Nothing

This is probably going to be a disjointed piece. I started it for one reason, and set it aside, and then it popped back into my head for an entirely different reason, which now seems like what I was waiting for to get to the point I wasn’t sure I had.

“Instead of trying to help the horse handle more they get more careful. And the more careful they get,the more careful they have to be. And pretty soon the horse has trained them to do nothing.” –Harry Whitney

 

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I heard this quote at a horsemanship clinic, and it sounded uncomfortably familiar. I have a horse like this, one who who has trained me to do nothing to the point that I had stopped even approaching him except to feed. He seems to be very fond of people, me included, as long as we just hang around and don’t ask anything – at all – of him. It’s human requests for work that are the problem.

Based on his past it’s a reasonable problem that he has with the requests; I can’t argue with his logic. He was clearly asked to do far too much far too young. I have always said his dressage career was like asking a third grader who shows promise in math by learning the multiplication tables easily to do calculus, and then declaring him a failure when he couldn’t understand it.

Before that he was given good basics from someone who was a wonderful and gentle horseman right up until a horse flatly refused to do something, and then the beatings began. Just till the point that the horse decided to comply, and then it was all peace and gentleness again. I imagine this is confusing to a horse.

It’s particularly easy for me with a horse with this background, who is also very large,  who is also very reactive, to back off and back off and back off till the point I am not even there. The whole idea of making myself noticeable enough for the horse to start to care what I might be asking is something I had stopped considering.

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Backing off to the point of doing nothing is a behavior I learned well from humans pretty early in my life. It’s one of those behaviors that served me in the past, and though it doesn’t actually serve me in the present I’ve gotten so adept at it I sometimes don’t even know I’m doing it. I became aware of it as a bad relationship pattern in my adult life and so I first thought it was a something I started as an adult. But then I had a conversation with my high school boyfriend, now a good friend, who told me he had been talking to his therapist about me before I came for a visit and he had said “She was the perfect woman for me because she didn’t ask anything of me.” Talk about a good opening line for me to take to my own therapist.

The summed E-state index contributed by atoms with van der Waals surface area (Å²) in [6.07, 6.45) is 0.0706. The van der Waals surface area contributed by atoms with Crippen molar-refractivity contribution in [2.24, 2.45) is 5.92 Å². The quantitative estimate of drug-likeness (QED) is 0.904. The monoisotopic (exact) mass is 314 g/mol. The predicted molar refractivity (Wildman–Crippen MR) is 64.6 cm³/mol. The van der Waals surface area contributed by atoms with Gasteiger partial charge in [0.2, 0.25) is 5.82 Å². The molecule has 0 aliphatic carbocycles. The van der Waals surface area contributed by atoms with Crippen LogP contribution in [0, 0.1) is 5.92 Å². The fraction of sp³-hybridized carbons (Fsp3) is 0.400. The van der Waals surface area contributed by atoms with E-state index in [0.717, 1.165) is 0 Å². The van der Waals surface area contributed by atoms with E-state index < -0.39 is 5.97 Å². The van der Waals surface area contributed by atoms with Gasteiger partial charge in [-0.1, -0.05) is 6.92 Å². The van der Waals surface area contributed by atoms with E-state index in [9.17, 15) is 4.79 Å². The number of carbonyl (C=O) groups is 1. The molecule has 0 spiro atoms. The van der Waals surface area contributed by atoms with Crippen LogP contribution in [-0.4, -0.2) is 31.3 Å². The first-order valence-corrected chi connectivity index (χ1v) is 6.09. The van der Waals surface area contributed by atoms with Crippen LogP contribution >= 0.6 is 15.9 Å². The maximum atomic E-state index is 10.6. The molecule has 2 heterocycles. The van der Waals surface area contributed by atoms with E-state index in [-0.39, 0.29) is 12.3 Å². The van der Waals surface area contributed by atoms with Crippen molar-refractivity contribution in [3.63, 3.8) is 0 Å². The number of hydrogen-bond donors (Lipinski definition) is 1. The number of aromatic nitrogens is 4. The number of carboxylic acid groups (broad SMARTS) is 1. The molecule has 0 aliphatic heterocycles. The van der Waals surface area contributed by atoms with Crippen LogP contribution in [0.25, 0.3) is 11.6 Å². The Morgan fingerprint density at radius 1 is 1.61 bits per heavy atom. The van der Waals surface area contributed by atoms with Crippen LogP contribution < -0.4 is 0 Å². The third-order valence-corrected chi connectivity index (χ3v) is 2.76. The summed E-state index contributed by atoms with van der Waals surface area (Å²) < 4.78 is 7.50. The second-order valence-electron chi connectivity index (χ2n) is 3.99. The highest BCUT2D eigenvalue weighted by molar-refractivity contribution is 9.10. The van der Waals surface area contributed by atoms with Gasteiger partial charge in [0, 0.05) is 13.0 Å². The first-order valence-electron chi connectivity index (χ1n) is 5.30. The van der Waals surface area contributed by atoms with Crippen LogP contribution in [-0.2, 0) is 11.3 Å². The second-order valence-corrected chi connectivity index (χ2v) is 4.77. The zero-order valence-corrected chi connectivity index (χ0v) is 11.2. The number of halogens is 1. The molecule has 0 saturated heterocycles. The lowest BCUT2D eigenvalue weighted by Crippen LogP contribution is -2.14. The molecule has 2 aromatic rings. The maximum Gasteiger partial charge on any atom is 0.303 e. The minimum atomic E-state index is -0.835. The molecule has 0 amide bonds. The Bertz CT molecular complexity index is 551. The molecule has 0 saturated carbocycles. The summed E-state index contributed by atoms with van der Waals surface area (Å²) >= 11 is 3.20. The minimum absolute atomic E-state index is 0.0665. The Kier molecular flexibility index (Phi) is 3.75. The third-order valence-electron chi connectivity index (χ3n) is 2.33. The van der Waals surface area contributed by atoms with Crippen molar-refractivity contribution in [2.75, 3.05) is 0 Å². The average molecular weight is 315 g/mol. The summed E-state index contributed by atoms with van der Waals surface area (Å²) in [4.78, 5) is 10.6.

As a child I learned young that it was best to slide through my days without asking for anything. The less I needed or asked for, the safer it was to walk through my house. This is not a crazy thing to extrapolate later to a large and reactive animal who could actually hurt me without even trying to. It may, however, be a little crazy that at some point in my life I became proud of being so undemanding, proud that I don’t ask anything of anyone.

Not wanting to get big enough to get my horse’s attention is more complicated than “I want him to like me.” It’s also that I don’t want to upset him to the point I get hurt. It’s also that I don’t want to be the person he feels like he has to tiptoe around, because I know what that feels like. I don’t want to be the crazy person that makes everyone else afraid.

Not wanting to be demanding enough in my human relationships to get attention – well, I’m not sure if that’s a different story or not. It does have something to do with “I want them to like me,” but also with believing that my worth to someone else is defined by what I can (and will) do for them, and not by who I am. It also has to do with “I don’t want to upset him to the point that I get hurt.”

And this brings us to yesterday, when I started thinking again about what I wrote above and then tabled for several months. When I started seeing the “me too” hashtag on social media around stories of sexual harrassment, I had very mixed feelings. My first thought was that I didn’t really have any stories like that, but when I thought about it a bit more I realized that my stories are just so commonplace I don’t even think about them as harrassment. A male friend asked his friends on social media what he could read to better understand. I suggested he ask women he knows for their stories, and then I told him mine.

What I wrote to him began: “At first my “me too” was just (“just!”) about random occasional catcalls and yelled comments from construction workers or whoever, “it’s a joke” statements by people known and unknown, moments of fear on city streets, in dark parking lots, on the subway.”

The more I wrote, the more I remembered specific incidents, some with people I knew and respected and trusted, and the more horrified I became at what I have come to think of as normal. As I also wrote to this friend: “I don’t consider that anything bad has ever happened to me. I had to think long and hard about whether I had a “me too” because it’s just how things are for women. I feel like I have never not known how to walk with a purpose, how to deliberately make myself not look like a potential victim. It’s impossible to learn those skills without knowing you are doing so because you ARE a potential victim, because you can in fact be overpowered far too easily.”